There’s been quite an amazing turnaround since my last blog post. At the time I wrote that, the Govt was insisting that schools would open as planned (indeed they did open the very next day), and that another lockdown was unthinkable. So my grim simulations were performed on that basis.

Of course, the next evening, we had another u-turn… schools shut immediately and many other restrictions were introduced on social mixing. Even so, most of the experts thought we would be in for a rough time, and I didn’t see any reason to disagree with them. The new variant had been spreading fast and no-one was confident that the restrictions would be enough to suppress it. Vaccination was well behind schedule (who remembers 10 million doses by the end of the year?) and could not catch up exponential growth of the virus.

Just after I posted that blog, someone pointed me to this paper from LSHTM which generated broadly similar results with much more detailed modelling. Their scenarios all predicted about 100k additional deaths in the spring, with the exception of one optimistic case where stiff restrictions starting in mid-December, coupled to very rapid vaccination, could cut this number to 30-40k. Given that we were already in Jan with no lockdown and little vaccination in sight, this seemed out of reach. Here is the table that summarises their projections. Note that their “total deaths” is the total within this time frame, not total for the epidemic.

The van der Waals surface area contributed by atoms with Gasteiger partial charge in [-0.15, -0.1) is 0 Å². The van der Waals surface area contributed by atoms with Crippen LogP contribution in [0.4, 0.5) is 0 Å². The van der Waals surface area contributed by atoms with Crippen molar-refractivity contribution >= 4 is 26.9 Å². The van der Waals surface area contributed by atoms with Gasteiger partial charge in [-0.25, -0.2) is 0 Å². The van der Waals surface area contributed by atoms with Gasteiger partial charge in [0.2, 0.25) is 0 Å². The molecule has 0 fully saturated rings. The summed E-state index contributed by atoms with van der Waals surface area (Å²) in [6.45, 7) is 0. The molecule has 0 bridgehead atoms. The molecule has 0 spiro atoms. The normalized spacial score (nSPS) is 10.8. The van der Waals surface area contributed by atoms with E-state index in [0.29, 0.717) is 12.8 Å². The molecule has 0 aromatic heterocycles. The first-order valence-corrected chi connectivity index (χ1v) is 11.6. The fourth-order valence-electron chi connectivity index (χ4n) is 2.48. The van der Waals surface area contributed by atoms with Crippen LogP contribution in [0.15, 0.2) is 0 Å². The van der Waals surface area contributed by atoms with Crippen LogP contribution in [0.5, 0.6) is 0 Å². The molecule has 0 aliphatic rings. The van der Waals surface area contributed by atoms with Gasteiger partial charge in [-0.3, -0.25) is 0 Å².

However, since that point, cases have dropped very sharply indeed. Better than in the most optimistic scenario of LSHTM who anticipated R dropping to a little below 1. Deaths have not peaked quite yet but my modelling predicts this should happen quite soon and then we may see them fall quite rapidly. The future under suppression looks very different to what it did a couple of weeks ago.